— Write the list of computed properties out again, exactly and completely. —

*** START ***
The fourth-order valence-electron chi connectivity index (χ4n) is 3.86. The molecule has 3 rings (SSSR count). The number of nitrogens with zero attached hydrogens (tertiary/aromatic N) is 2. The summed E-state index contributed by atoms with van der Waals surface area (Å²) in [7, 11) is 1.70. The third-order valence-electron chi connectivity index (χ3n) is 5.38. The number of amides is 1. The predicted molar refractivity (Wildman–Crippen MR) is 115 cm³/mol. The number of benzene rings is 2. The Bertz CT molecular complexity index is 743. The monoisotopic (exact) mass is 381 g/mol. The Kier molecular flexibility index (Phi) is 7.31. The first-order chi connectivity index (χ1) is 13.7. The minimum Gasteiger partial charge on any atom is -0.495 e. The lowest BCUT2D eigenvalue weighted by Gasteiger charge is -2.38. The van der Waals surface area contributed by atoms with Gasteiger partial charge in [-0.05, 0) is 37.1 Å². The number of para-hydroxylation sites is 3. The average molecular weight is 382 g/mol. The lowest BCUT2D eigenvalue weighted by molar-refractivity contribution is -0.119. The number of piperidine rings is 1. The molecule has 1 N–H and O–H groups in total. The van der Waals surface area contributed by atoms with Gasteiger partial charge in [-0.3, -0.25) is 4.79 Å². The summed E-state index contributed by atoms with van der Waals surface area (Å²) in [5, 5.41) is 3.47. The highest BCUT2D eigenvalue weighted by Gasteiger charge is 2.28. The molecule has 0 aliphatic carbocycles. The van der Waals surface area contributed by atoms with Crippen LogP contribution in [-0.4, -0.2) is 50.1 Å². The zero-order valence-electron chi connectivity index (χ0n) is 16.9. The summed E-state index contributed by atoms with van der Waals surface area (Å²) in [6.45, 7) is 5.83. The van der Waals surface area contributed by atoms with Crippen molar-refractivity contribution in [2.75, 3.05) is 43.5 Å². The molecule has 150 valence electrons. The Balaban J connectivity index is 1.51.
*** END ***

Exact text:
The fourth-order valence-electron chi connectivity index (χ4n) is 3.86. The molecule has 3 rings (SSSR count). The number of nitrogens with zero attached hydrogens (tertiary/aromatic N) is 2. The summed E-state index contributed by atoms with van der Waals surface area (Å²) in [7, 11) is 1.70. The third-order valence-electron chi connectivity index (χ3n) is 5.38. The number of amides is 1. The predicted molar refractivity (Wildman–Crippen MR) is 115 cm³/mol. The number of benzene rings is 2. The Bertz CT molecular complexity index is 743. The monoisotopic (exact) mass is 381 g/mol. The Kier molecular flexibility index (Phi) is 7.31. The first-order chi connectivity index (χ1) is 13.7. The minimum Gasteiger partial charge on any atom is -0.495 e. The lowest BCUT2D eigenvalue weighted by Gasteiger charge is -2.38. The van der Waals surface area contributed by atoms with Gasteiger partial charge in [-0.05, 0) is 37.1 Å². The number of para-hydroxylation sites is 3. The average molecular weight is 382 g/mol. The lowest BCUT2D eigenvalue weighted by molar-refractivity contribution is -0.119. The number of piperidine rings is 1. The molecule has 1 N–H and O–H groups in total. The van der Waals surface area contributed by atoms with Gasteiger partial charge in [-0.3, -0.25) is 4.79 Å². The summed E-state index contributed by atoms with van der Waals surface area (Å²) in [5, 5.41) is 3.47. The highest BCUT2D eigenvalue weighted by Gasteiger charge is 2.28. The molecule has 0 aliphatic carbocycles. The van der Waals surface area contributed by atoms with Crippen LogP contribution in [-0.4, -0.2) is 50.1 Å². The zero-order valence-electron chi connectivity index (χ0n) is 16.9. The summed E-state index contributed by atoms with van der Waals surface area (Å²) in [6.45, 7) is 5.83. The van der Waals surface area contributed by atoms with Crippen molar-refractivity contribution in [2.75, 3.05) is 43.5 Å². The molecule has 150 valence electrons. The Balaban J connectivity index is 1.51.